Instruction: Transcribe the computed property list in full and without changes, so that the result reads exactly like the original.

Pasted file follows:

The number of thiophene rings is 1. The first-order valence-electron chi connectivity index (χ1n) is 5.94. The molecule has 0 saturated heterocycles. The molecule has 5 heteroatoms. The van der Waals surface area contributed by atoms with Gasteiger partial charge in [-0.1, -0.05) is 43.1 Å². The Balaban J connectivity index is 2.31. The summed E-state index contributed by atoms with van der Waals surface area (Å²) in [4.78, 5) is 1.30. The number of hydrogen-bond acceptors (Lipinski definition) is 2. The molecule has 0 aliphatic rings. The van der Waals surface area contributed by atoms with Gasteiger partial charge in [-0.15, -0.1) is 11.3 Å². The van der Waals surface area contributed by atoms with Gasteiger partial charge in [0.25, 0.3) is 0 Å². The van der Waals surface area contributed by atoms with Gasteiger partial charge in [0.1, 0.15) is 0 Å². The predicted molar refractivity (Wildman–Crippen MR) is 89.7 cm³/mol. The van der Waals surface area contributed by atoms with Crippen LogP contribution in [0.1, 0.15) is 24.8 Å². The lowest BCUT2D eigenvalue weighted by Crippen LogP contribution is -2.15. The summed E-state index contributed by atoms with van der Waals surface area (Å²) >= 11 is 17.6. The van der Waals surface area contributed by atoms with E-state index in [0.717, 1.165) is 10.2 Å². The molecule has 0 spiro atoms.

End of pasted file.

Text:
The number of thiophene rings is 1. The first-order valence-electron chi connectivity index (χ1n) is 5.94. The molecule has 0 saturated heterocycles. The molecule has 5 heteroatoms. The van der Waals surface area contributed by atoms with Gasteiger partial charge in [-0.1, -0.05) is 43.1 Å². The Balaban J connectivity index is 2.31. The summed E-state index contributed by atoms with van der Waals surface area (Å²) in [4.78, 5) is 1.30. The number of hydrogen-bond acceptors (Lipinski definition) is 2. The molecule has 0 aliphatic rings. The van der Waals surface area contributed by atoms with Gasteiger partial charge in [-0.15, -0.1) is 11.3 Å². The van der Waals surface area contributed by atoms with Gasteiger partial charge in [0.25, 0.3) is 0 Å². The van der Waals surface area contributed by atoms with Gasteiger partial charge in [0.1, 0.15) is 0 Å². The predicted molar refractivity (Wildman–Crippen MR) is 89.7 cm³/mol. The van der Waals surface area contributed by atoms with Crippen LogP contribution in [0.1, 0.15) is 24.8 Å². The lowest BCUT2D eigenvalue weighted by Crippen LogP contribution is -2.15. The summed E-state index contributed by atoms with van der Waals surface area (Å²) >= 11 is 17.6. The van der Waals surface area contributed by atoms with E-state index in [0.717, 1.165) is 10.2 Å². The molecule has 0 spiro atoms.